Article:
Program boosts life for prostate cancer patients

An intervention run by specialist nurses and aided by an interactive computer program may help improve men’s quality of life after Prostate cancer treatment, a new study suggests.

Researchers found that monthly visits with an oncology nurse helped men and their partners get through common post-treatment problems such as sexual dysfunction and worry about cancer recurrence.

The nurses helped patients identify their concerns through the interactive computer program, and figure out what to do about them. Such systematic assessment of patients’ quality of life is not the norm after cancer treatment, said Dr. R. Brian Giesler, the lead author of the study.

Though many doctors and nurses try to address these concerns, it’s typically done in an “unstructured” way, and under the time constraints of the healthcare system, Dr. R. Brian Giesler told.

But if quality-of-life issues, like sexual function, urinary symptoms and Anxiety over cancer recurrence, aren’t addressed early, Giesler noted, they could grow and take firmer hold much like cancer does.

Giesler, who was at Indiana University in Indianapolis at the time of the study, is now a professor of psychology at Butler University. He and his colleagues report their findings in the journal Cancer.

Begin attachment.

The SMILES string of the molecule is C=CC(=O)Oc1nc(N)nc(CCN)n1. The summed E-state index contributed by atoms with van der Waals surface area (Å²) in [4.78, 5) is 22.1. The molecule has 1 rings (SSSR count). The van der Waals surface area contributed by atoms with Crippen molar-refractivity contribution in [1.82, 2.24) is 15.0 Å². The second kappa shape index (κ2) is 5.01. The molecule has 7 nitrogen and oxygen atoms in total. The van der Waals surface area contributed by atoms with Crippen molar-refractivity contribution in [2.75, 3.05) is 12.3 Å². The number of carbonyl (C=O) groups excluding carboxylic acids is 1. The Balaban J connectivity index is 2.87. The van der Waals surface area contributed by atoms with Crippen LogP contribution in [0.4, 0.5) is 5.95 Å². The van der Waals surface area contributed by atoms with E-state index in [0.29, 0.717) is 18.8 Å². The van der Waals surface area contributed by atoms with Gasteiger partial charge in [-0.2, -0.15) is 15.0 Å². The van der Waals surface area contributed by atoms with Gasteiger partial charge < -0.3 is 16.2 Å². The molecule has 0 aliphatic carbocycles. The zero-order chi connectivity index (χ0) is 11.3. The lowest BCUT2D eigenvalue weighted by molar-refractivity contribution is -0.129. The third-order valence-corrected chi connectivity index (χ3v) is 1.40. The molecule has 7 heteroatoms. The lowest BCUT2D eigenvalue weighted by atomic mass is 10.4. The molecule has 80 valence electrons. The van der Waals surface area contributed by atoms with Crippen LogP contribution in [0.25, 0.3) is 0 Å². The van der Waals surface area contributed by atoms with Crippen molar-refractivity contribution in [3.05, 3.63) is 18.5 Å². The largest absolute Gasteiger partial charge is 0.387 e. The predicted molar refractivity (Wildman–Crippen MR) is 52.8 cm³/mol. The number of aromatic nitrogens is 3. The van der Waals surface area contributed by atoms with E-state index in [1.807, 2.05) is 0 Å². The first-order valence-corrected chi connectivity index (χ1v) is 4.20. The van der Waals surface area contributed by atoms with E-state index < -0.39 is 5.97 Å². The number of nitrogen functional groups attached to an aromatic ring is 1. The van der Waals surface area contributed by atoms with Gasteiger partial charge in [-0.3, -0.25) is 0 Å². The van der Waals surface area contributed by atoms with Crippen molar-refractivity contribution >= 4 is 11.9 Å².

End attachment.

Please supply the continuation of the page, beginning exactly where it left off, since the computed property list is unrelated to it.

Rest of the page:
The study included 99 Prostate cancer patients who were randomly assigned to receive either the nurse-led intervention or standard care following treatment for their cancer.

In the former group, patients and their wives or partners made six monthly visits to an oncology nurse, who used the computer program to help determine whether the men had any of several quality-of-life problems. The program also offered potential solutions to each problem.

Overall, sexual dysfunction was the most common problem - affecting 23 percent of patients - followed by urinary symptoms and relationship strain. When a problem was identified, the nurse and patient would settle on a strategy to deal with it.

For example, for sexual dysfunction that might mean improving couple’s communication skills or getting information about Viagra.

Over the next year, patients in this group made greater improvements in sexual function and anxiety than men receiving standard care. Urinary symptoms also improved for some, but only those without a high level of Depression at the study’s outset.

Prostate cancer patients who are significantly depressed may need to focus on Depression treatment before they are ready to tackle other issues, according to Giesler.

Still, the program did help many men, and Giesler attributed part of the success to the “structured and consistent” way it identified, addressed and monitored patients’ problems over time.

The computer program used in the study was adapted from earlier ones that two of the researchers developed. It’s not ready for general use, Giesler said, but one of the goals is to create more user-friendly versions that can be widely adopted.

SOURCE: Cancer, August 15, 2005.

Provided by ArmMed Media
Revision date: July 6, 2011
Last revised: by Dave R. Roger, M.D.